Code Blue Warming

Denise Hiteshew, 37, of Vineland, visits Trinity United Methodist Church in Millville, a Code Blue warming shelter for Cumberland County, on a night in December.

Warming shelters will host more guests in the years to come. However, plans on the public and private levels likely will generate mixed results.

Code Blue alerts, intended to assist municipalities in protecting vulnerable citizens during cold weather, were expanded under a law recently signed by Gov. Phil Murphy.

The change in criteria has been accepted positively by those who work directly with the law, though funding remains an issue.

On Jan. 21, Murphy signed into law new criteria for Code Blue. Alerts are now triggered any time the National Weather Service predicts a temperature of 32 degrees or lower. Previously, alerts were activated when temperatures were predicted to fall below 25 degrees without precipitation, or below 32 with precipitation.

“I was in tears when it passed. I was just really, really excited when it happened,” said Paul Hulse, president and CEO of Just Believe Inc. in Toms River, which operates warming shelters In Ocean County.

According to the Iowa State Environmental Mesonet, 101.1 nights per year experience a low temperature below 32 degrees at Atlantic City International Airport. That’s well above the 31 Code Blue alerts issued in Atlantic County last winter.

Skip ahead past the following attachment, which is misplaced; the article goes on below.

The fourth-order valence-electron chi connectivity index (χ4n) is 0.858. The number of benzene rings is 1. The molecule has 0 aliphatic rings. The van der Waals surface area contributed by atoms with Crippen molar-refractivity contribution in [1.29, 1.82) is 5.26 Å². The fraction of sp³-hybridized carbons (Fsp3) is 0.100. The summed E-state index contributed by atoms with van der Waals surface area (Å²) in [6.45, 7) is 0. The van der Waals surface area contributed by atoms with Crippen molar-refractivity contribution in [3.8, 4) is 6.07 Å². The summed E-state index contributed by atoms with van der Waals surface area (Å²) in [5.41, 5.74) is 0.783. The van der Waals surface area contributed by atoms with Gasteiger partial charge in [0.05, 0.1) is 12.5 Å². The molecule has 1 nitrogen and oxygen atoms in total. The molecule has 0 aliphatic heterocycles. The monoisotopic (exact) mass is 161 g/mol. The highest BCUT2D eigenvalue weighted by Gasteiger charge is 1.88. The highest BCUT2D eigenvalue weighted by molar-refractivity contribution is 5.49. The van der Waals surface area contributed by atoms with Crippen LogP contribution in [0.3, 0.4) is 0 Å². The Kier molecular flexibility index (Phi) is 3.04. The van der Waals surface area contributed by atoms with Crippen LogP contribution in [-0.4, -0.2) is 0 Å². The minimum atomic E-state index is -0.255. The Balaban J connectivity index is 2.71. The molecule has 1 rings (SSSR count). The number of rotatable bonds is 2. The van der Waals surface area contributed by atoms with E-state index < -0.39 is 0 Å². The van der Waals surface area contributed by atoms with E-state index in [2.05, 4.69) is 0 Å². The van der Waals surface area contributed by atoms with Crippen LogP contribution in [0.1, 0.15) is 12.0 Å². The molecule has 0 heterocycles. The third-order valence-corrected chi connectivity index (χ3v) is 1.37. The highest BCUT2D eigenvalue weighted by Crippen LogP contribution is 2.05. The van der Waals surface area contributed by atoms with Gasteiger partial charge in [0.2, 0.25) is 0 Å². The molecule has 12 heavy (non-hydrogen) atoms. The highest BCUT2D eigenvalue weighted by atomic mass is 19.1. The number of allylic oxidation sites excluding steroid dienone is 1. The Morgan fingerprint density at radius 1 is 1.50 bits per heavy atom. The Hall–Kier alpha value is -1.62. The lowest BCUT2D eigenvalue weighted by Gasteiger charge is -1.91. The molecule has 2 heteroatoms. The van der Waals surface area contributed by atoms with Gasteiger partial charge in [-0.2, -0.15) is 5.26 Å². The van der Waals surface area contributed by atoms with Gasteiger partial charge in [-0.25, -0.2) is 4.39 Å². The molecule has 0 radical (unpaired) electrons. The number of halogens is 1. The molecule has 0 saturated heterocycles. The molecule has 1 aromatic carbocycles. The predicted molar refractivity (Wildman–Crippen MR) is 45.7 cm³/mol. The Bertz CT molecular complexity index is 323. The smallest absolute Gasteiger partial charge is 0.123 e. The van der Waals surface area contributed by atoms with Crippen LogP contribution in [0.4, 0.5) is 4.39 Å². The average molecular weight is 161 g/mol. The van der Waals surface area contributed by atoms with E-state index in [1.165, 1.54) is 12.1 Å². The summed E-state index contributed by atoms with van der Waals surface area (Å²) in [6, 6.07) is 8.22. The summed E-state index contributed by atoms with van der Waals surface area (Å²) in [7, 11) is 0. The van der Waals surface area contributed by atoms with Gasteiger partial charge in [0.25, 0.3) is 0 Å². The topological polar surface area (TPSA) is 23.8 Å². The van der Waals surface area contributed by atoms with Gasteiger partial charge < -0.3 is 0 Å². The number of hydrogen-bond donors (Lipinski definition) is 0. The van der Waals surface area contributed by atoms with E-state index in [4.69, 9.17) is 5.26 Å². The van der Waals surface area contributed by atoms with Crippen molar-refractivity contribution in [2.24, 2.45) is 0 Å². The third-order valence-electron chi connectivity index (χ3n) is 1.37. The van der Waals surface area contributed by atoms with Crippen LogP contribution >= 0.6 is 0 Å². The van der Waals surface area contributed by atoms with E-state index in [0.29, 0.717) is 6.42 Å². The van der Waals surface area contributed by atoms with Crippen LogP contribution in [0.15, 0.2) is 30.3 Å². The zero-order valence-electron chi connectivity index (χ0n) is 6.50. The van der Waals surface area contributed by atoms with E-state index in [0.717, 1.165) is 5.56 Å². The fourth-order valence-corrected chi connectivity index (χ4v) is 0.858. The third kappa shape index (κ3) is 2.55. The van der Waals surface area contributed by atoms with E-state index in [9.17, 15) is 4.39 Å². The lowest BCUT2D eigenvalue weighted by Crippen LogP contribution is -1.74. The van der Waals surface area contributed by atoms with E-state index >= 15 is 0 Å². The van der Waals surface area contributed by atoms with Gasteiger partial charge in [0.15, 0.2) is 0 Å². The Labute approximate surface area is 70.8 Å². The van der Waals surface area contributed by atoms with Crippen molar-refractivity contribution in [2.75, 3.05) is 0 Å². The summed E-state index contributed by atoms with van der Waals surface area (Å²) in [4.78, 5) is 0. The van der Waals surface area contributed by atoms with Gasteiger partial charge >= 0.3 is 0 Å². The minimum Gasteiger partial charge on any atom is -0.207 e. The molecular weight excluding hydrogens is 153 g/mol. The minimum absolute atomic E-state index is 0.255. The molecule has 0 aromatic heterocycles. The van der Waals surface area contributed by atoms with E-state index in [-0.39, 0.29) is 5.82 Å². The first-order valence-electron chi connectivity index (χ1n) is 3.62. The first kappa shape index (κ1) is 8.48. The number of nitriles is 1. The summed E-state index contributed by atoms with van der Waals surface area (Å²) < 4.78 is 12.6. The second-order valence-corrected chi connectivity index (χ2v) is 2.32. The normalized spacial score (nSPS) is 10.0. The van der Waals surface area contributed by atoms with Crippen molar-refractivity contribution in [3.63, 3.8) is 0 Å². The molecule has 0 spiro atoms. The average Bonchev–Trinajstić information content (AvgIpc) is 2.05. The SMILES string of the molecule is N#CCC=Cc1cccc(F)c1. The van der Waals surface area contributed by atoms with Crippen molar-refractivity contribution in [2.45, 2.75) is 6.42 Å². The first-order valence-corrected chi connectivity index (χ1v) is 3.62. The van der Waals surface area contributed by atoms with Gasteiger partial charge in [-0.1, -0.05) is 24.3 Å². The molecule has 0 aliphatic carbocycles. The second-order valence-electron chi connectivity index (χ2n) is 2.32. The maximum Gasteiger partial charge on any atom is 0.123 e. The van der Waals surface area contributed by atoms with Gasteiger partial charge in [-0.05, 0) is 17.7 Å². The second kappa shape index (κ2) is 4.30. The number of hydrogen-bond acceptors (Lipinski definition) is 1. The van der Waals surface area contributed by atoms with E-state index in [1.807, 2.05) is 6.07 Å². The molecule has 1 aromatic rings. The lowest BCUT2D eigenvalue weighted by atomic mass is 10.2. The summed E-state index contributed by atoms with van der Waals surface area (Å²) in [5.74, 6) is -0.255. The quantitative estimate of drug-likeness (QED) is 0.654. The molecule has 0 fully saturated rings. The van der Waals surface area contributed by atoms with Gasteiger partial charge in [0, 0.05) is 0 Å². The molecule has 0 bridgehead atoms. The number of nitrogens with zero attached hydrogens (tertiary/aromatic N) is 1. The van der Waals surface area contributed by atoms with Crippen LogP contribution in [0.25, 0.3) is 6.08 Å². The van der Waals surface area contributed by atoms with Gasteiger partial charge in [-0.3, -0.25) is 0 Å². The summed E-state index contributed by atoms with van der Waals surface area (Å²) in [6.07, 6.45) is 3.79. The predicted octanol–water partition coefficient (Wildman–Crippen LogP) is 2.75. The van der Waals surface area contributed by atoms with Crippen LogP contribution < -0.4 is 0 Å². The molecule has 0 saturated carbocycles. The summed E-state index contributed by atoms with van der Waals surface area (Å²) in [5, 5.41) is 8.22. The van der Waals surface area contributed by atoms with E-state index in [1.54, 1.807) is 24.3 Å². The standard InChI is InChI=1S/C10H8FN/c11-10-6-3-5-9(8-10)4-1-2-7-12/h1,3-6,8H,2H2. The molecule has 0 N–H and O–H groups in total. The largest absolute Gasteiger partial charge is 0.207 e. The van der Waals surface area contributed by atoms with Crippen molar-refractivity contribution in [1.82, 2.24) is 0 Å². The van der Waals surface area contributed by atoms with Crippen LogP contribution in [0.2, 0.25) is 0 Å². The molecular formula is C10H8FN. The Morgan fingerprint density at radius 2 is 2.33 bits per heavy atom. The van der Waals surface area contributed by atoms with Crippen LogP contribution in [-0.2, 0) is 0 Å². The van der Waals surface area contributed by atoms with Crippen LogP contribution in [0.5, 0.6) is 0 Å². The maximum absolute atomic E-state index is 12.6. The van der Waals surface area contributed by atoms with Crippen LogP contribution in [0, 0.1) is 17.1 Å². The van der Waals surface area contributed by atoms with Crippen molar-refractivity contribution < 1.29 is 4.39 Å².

Vince Jones, coordinator for the Atlantic County Office of Emergency Management, said the law is well-intentioned and serves an important purpose, but questions where the funding to pay for it will come from.

“We felt that they did their homework when it came to the weather part of it and how temperatures affect the body,” Jones said. “They did their due diligence there. However, it’s going to create more Code Blue nights and there’s going to be more costs involved and it just didn’t get addressed.”

The bill states that “the act shall take effect immediately,” though different counties implemented the law at different points.

Jones said that after speaking with the New Jersey Association of Counties, the new standards went into effect for the Code Blue issued this weekend.

In Cumberland County, officials believed it did not go into effect until the following winter. However, as of Feb. 18, the county utilizes the new criteria. 

Cape May County changed its criteria immediately after the bill’s passage.

The lack of funding on the state level has caused additional confusion and frustration, Jones said.

“You’re going to have a lot of Code Blue nights. Who’s putting them up, who’s paying for them? We’re stuck now on the back end with this new law,” Jones said.

The M25 Initiative, a nonprofit that operates warming shelters in Cumberland County and offers amenities like food, beds and worship, said they cannot continue in their current capacity given the law change. One night of Code Blue costs about $500 for the county with volunteer forces, Rob Weinstein, president and founder of M25, said in an earlier interview.

“While we remain committed to the spirit and goal of the program, we believe that the long-term needs of the program, along with the limited human resources of the M25 Initiative, require more operational leadership and resources than our volunteer board can offer,” the group said in a letter to Cumberland County officials.

The group is looking to others for support.

“I think we were more looking toward a county agency of some sort and partner with them. ... We want to partner with another organization,” Arrigo said.

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